Life is suffering, but not all the time. I spent the weekend at the MalMaison Hotel in Clerkenwell with my mum, ordering sandwiches and tea from room service. I ate mussels and three different types of chocolate ice cream. We watched a Woody Allen film in bed, had many baths, and did the crossword. We had aromatherapy treatments and smelt like pot pourri.
At one point we went out. It was quite cold on Saturday, but not as cold as Newcastle. We went to St Bartholemew’s Church, then Carluccios at Smithfield, where the hot chocolate is thick and the bread extremely fresh and the waiters smile alot. Then , in a sudden burst of zealous energy, we tramped down to Aldgate to see the new women’s library in a place called The Wash House. I think we were expecting sofas and welcoming arms. Actually the library is a rather sombre, intellectual affair made of red brick. My mum and I got told off several times…for not putting our bags in a locker, for wanting things that we were not allowed to have, for generally being noisy and chaotic. Finally we got into the hushed ‘reading room,’ and realised that there was nothing, at this point, we really needed to know about the history of womankind, although I was very impressed by the archive of women’s magazines. After this we wandered around Brick Lane, remembering my great aunt, Edith Ramsay, who had been immersed in the Jewish community in those streets. She loved the buildings and their histories.
Anyway, you can imagine that after this we were quite beside ourselves and very cold. This is, infact, my main symptom…a kind of awful exhaustion, cold bones, and sense of inner ‘crashing.’ Yet, I imagine many people who don’t have cancer feel like this. Also my situation is very like being old, when things start decaying and declining, and you know that you haven’t got long. The only difference between me and an old person is that I am still quite young! (what a profound statement THAT is!) Also all my friends are mostly alive, so there are plenty of people to come to my funeral. It must be rotten when you live longer than anyone else.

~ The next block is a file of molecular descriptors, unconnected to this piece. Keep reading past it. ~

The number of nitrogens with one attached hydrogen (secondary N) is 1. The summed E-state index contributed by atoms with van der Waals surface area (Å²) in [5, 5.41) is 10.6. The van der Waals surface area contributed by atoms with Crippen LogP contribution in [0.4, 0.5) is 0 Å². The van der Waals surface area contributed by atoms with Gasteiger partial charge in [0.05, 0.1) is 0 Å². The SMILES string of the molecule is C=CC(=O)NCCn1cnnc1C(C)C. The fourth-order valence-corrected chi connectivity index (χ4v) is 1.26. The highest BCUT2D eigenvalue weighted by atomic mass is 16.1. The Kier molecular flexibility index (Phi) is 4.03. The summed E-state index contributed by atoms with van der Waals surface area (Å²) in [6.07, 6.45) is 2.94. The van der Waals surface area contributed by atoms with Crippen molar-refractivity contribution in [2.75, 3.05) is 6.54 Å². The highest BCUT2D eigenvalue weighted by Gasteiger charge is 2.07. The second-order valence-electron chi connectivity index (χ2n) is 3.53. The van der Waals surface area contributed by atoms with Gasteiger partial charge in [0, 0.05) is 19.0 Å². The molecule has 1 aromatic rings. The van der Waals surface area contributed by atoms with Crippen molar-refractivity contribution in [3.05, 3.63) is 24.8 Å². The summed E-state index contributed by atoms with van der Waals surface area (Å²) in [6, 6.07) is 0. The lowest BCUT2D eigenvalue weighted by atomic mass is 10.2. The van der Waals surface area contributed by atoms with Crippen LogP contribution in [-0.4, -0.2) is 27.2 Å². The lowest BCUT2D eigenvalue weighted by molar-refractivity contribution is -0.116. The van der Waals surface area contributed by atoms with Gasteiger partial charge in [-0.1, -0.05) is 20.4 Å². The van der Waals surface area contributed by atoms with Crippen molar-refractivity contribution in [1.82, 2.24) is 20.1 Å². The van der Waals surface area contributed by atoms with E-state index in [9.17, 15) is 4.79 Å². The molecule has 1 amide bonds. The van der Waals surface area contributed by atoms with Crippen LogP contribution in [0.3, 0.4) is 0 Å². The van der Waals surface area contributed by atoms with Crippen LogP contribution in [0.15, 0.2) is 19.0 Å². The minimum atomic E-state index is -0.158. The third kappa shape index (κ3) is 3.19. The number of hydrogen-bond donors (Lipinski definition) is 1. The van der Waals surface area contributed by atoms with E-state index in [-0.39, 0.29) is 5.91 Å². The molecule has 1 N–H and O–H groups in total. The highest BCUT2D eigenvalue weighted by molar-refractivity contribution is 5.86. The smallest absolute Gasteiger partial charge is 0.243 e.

On Sunday I met my oldest friend and we talked about life and death in the British Library. There is the most fantastic collection of woodcuts there, if anyone is passing by. Anyway, in the end we decided that 1. Everone is alone 2. Life is suffering 3. You might as well be happy.
On the way back on the train the light was pink and gold. I talked to a lost South African girl from Johannesburg. She wasn’t really prepared for a Northern February, and as the landscape became more and more icy and bare she looked increasingly dubious. Then the train didn’t even stop at Durham, where she wanted to get out, and the Glaswegian guards were all jolly and kind, but she didn’t understand a word they said. Where is she now in her t.shirt and jeans?
There are no more complaints from the liver department though, but thanks very much for thoughts and emails. It’s such a wonderful antidote to the loneliness of illness, this weblog. I recommend it. The next thing medically will be loads of scans…but I shan’t think about them yet.